The Brussels-based French founder of Fondation Thalie is from one of France’s biggest retail families. Nathalie Guiot speaks to LUX about the need for an all-round vision in facilitating arts and culture to support sustainability and biodiversity – and why you shouldn’t call her a philanthropist. Interview by Anne-Pierre d’Albis-Ganem
LUX: What prompted you to start your foundation?
Nathalie Guiot: The aim was to support contemporary art linked to societal issues with three objectives. To give more visibility to female artists, as I don’t think they are represented enough; to promote dialogues between visual and savoir-faire craft, such as ceramics and textiles – I come from a family of entrepreneurs in retail and textiles; and to be involved in the ecological transition, to invite artists and scientists to create new narratives to call for action. It’s a multi-disciplinary foundation connected to new narratives, contemporary writing, new forms of creative writing, as well as visual arts and ecological transition, and how we can address this urgent topic.
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LUX: Do you think of yourself as a philanthropist?
NG: I come from a family where we don’t really use that word. I don’t know why – it’s more like we are taking action, but we are not considering it as philanthropy, even if it is actually philanthropy. It’s a way of interacting with contemporary art creation now and how can we help these artists make their projects.
LUX: How can artists address the environmental issues?
NG: I think they have a vision that we don’t have. They have a vision to
project what the future will be. I think about Tomás Saraceno… it’s not only visual art, it is also in cinema, like the amazing film maker Cyril Dion. He just came out with a new movie called Animal talking about the end of biodiversity.
LUX: You are involved with artists and biodiversity.
NG: Right now, it’s more about conversations online, and from these conversations we will publish a book of 12. It’s about supporting people who are doing things. We are partners of the festival Action for Biodiversity in Arles at the end of August. I am also involved in the family business, which is Decathlon (the French sports retailer), as a board member of the Transition Committee. We’re working with the École des Arts Décoratifs in Paris, on a three-year research programme for the next generation of designers. It focuses on how to create products without destroying natural resources. Artists and designers will work with mycelium, for example. It will be inaugurated in September.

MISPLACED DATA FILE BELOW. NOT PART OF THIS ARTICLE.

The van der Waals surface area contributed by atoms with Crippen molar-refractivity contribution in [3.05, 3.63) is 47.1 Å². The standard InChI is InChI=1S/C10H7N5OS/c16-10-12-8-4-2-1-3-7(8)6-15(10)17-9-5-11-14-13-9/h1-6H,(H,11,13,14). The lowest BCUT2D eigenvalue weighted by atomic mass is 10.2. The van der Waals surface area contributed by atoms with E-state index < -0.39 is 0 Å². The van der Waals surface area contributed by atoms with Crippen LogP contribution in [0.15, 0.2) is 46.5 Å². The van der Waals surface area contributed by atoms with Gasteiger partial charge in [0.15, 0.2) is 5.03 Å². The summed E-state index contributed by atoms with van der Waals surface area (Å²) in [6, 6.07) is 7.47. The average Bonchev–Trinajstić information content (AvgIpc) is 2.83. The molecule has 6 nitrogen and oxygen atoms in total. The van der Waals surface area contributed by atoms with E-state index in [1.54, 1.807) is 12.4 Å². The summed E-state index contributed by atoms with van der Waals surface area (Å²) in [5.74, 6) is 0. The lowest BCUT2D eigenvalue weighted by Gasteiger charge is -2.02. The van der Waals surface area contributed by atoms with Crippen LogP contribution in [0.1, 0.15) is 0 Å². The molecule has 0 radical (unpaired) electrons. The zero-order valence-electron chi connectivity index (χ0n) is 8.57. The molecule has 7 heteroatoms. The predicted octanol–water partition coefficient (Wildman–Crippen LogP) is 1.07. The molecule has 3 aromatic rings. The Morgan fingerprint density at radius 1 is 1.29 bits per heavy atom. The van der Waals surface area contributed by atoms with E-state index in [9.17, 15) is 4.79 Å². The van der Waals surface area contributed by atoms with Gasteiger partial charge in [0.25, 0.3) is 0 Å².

LUX: Is it a duty or a privilege for those with means to support the arts, given the pressures on public sector funding?
NG: I think it is a privilege to commission artworks, and to enable the creation of a community of patrons and collectors sharing the same passion! More than ever, we need creativity and poetry regarding our dramatic political context of the war in Ukraine. I am grateful to enable the support of artists in this context of a private foundation and to build this art collection over time.
LUX: What changes have you seen around the ecosystem of supporters of the arts/philanthropists, foundations, and museums in the past five to 10 years?
NG: They are more present and active – in particular, in Brussels. When I arrived 18 years ago, there were no galleries, artist-run spaces or contemporary centres. Nowadays, even my baker has an artist-run space!
Read more: Marina Abramović: The Artist As Survivalist
I am kidding, but Kanal Centre Pompidou (museum) has opened in an old car factory downtown, Wiels (contemporary art centre) has a cutting-edge programme of exhibitions, and numerous other galleries and private foundations are there now. Brussels is becoming the place to be!
Find out more: fondationthalie.org
This article appears in the Summer 2022 issue of LUX